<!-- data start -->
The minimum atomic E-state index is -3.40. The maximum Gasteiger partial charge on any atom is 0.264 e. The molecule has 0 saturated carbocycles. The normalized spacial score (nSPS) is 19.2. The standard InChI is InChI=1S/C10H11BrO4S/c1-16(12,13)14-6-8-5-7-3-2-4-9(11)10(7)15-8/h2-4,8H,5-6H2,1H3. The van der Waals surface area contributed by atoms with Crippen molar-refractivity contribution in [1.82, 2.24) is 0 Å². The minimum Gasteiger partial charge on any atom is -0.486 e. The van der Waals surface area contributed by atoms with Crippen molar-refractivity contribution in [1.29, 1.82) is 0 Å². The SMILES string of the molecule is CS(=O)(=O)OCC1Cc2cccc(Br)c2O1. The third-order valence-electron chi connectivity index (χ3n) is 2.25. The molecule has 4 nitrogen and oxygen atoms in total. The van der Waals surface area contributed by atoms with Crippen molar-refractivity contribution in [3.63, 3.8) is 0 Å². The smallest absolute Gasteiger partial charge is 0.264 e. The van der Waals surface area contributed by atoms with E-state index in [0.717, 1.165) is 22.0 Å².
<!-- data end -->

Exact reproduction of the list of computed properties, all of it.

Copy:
The minimum atomic E-state index is -3.40. The maximum Gasteiger partial charge on any atom is 0.264 e. The molecule has 0 saturated carbocycles. The normalized spacial score (nSPS) is 19.2. The standard InChI is InChI=1S/C10H11BrO4S/c1-16(12,13)14-6-8-5-7-3-2-4-9(11)10(7)15-8/h2-4,8H,5-6H2,1H3. The van der Waals surface area contributed by atoms with Crippen molar-refractivity contribution in [1.82, 2.24) is 0 Å². The minimum Gasteiger partial charge on any atom is -0.486 e. The van der Waals surface area contributed by atoms with Crippen molar-refractivity contribution in [1.29, 1.82) is 0 Å². The SMILES string of the molecule is CS(=O)(=O)OCC1Cc2cccc(Br)c2O1. The third-order valence-electron chi connectivity index (χ3n) is 2.25. The molecule has 4 nitrogen and oxygen atoms in total. The van der Waals surface area contributed by atoms with Crippen molar-refractivity contribution in [3.63, 3.8) is 0 Å². The smallest absolute Gasteiger partial charge is 0.264 e. The van der Waals surface area contributed by atoms with E-state index in [0.717, 1.165) is 22.0 Å².